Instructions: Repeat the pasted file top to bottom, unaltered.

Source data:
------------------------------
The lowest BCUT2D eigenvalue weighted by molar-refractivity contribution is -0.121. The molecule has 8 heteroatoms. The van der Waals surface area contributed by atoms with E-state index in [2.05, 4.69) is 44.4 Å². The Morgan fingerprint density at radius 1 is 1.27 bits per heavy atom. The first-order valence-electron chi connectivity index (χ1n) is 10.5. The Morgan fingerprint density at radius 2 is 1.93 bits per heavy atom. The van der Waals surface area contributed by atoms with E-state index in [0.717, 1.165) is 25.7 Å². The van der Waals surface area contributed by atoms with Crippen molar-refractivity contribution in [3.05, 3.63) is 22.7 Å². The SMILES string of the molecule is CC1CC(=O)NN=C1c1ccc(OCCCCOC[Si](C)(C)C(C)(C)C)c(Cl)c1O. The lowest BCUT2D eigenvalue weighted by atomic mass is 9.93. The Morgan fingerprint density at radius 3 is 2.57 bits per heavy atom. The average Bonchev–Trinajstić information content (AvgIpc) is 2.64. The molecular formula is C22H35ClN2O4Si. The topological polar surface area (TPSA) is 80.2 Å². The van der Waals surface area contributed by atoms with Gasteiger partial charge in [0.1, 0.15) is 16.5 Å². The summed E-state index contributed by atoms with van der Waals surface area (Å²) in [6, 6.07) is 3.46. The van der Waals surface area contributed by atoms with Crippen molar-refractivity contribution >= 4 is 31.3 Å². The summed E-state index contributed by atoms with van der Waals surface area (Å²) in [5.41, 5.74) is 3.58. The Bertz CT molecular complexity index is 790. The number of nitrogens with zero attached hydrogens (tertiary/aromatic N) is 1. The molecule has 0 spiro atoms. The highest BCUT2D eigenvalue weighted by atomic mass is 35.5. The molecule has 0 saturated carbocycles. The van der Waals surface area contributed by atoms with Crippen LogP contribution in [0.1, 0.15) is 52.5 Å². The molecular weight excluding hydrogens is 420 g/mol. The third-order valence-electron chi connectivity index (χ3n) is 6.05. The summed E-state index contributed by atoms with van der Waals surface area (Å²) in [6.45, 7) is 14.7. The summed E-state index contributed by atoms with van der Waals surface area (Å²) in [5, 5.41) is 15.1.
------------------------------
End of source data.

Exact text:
The lowest BCUT2D eigenvalue weighted by molar-refractivity contribution is -0.121. The molecule has 8 heteroatoms. The van der Waals surface area contributed by atoms with E-state index in [2.05, 4.69) is 44.4 Å². The Morgan fingerprint density at radius 1 is 1.27 bits per heavy atom. The first-order valence-electron chi connectivity index (χ1n) is 10.5. The Morgan fingerprint density at radius 2 is 1.93 bits per heavy atom. The van der Waals surface area contributed by atoms with E-state index in [0.717, 1.165) is 25.7 Å². The van der Waals surface area contributed by atoms with Crippen molar-refractivity contribution in [3.05, 3.63) is 22.7 Å². The SMILES string of the molecule is CC1CC(=O)NN=C1c1ccc(OCCCCOC[Si](C)(C)C(C)(C)C)c(Cl)c1O. The lowest BCUT2D eigenvalue weighted by atomic mass is 9.93. The Morgan fingerprint density at radius 3 is 2.57 bits per heavy atom. The average Bonchev–Trinajstić information content (AvgIpc) is 2.64. The molecular formula is C22H35ClN2O4Si. The topological polar surface area (TPSA) is 80.2 Å². The van der Waals surface area contributed by atoms with Gasteiger partial charge in [0.1, 0.15) is 16.5 Å². The summed E-state index contributed by atoms with van der Waals surface area (Å²) in [6, 6.07) is 3.46. The van der Waals surface area contributed by atoms with Crippen molar-refractivity contribution >= 4 is 31.3 Å². The summed E-state index contributed by atoms with van der Waals surface area (Å²) in [5.41, 5.74) is 3.58. The Bertz CT molecular complexity index is 790. The number of nitrogens with zero attached hydrogens (tertiary/aromatic N) is 1. The molecule has 0 spiro atoms. The highest BCUT2D eigenvalue weighted by atomic mass is 35.5. The molecule has 0 saturated carbocycles. The van der Waals surface area contributed by atoms with Crippen LogP contribution in [0.1, 0.15) is 52.5 Å². The molecular weight excluding hydrogens is 420 g/mol. The third-order valence-electron chi connectivity index (χ3n) is 6.05. The summed E-state index contributed by atoms with van der Waals surface area (Å²) in [6.45, 7) is 14.7. The summed E-state index contributed by atoms with van der Waals surface area (Å²) in [5, 5.41) is 15.1.